The Marginalian
The Marginalian

Jay-Z’s Decoded: A Real-Life Rags-to-Riches Story

Sure, it’s overpublicized. And, sure, it’s overpopculturized. Between the Bing push and the Andy Warhol cover art, Jay-Z’s autobiography (the genre seems to be a recurring theme today) runs a high risk of being overhyped. But overexposure aside, Decoded, out today, is a candid memoir that offers a rare first-hand account of a modern rags-to-riches story.

As part of the Bing promotion, 300 pages of the book were placed in the streets where the events they describe actually took place, for fans to locate and decode. So far, 298 of the 300 pages have been released, found and deciphered.

When you’re famous and say you’re writing a book, people assume that it’s an autobiography — I was born here, raised there, suffered this, loved that, lost it all, got it back, the end. But that’s not what this is. I’ve never been a linear thinker, which is something you can see in my rhymes. They follow the jumpy logic of poetry and emotion, not the straight line of careful prose. My book is like that, too.” ~ Jay-Z

When I first started working on this book, I told my editor that I wanted it to do three important things. The first was to make the case that hip-hop lyrics-not just my lyrics, but those of every great MC-are poetry if you look at them closely enough. The second was I wanted the book to tell a little bit of the story of my generation, to show the context for the choices we made at a violent and chaotic crossroads in recent history. And the third piece was that I wanted the book to show how hip-hop created a way to take a very specific and powerful experience and turn it into a story that everyone in the world could feel and relate to.” ~ Jay-Z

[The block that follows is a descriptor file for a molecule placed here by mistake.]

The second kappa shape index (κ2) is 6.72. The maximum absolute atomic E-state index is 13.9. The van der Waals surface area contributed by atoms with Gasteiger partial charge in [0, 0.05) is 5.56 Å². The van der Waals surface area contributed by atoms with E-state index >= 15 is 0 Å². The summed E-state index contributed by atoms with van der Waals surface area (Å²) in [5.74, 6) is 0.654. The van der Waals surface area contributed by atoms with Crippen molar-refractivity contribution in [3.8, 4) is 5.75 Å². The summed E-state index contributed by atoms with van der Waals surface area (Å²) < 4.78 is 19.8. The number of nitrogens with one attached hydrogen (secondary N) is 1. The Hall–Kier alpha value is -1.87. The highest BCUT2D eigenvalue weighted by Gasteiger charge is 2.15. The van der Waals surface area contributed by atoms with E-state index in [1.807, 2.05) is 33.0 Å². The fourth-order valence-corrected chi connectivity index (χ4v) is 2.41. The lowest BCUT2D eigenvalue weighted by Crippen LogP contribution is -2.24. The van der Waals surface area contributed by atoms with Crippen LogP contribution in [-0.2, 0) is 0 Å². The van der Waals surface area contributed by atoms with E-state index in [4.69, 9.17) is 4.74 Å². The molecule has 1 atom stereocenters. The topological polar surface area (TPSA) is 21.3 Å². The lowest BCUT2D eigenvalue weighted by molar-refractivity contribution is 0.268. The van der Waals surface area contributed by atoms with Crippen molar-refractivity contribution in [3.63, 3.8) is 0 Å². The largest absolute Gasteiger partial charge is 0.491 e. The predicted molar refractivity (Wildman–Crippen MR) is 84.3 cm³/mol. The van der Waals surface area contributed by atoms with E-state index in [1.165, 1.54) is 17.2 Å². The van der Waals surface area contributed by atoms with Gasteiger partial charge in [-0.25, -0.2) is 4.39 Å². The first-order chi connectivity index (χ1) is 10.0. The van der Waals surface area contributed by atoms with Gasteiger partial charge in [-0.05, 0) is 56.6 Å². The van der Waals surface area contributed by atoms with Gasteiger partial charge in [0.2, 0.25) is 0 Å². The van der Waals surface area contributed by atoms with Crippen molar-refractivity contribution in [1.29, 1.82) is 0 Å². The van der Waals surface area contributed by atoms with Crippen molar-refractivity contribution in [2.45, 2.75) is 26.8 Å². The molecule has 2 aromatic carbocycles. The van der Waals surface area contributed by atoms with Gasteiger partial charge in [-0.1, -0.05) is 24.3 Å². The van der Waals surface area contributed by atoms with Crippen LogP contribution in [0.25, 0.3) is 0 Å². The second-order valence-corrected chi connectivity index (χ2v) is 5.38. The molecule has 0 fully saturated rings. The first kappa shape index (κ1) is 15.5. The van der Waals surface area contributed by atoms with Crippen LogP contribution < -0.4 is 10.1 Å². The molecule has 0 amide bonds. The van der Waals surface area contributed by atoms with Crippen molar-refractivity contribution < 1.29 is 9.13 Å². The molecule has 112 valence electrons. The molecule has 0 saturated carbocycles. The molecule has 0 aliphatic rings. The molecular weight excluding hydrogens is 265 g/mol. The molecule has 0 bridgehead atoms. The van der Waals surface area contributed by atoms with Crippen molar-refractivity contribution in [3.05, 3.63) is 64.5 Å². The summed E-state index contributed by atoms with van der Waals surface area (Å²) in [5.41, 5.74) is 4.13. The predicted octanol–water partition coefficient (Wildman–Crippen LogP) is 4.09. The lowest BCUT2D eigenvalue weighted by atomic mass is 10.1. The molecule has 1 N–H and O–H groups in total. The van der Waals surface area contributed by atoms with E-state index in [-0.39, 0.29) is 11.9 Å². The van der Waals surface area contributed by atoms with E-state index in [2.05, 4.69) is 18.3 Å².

The tome is also an aesthetic masterpiece, designed by Steve Attardo:

While expectations of profound existential insight might fall flat, you may find yourself immersed in the fascinating non-linear narrative of Decoded and emerge with a more intimate, faceted understanding of a world whose media representation is wrapped in and warped by superficiality and bling-glam.

Published November 16, 2010




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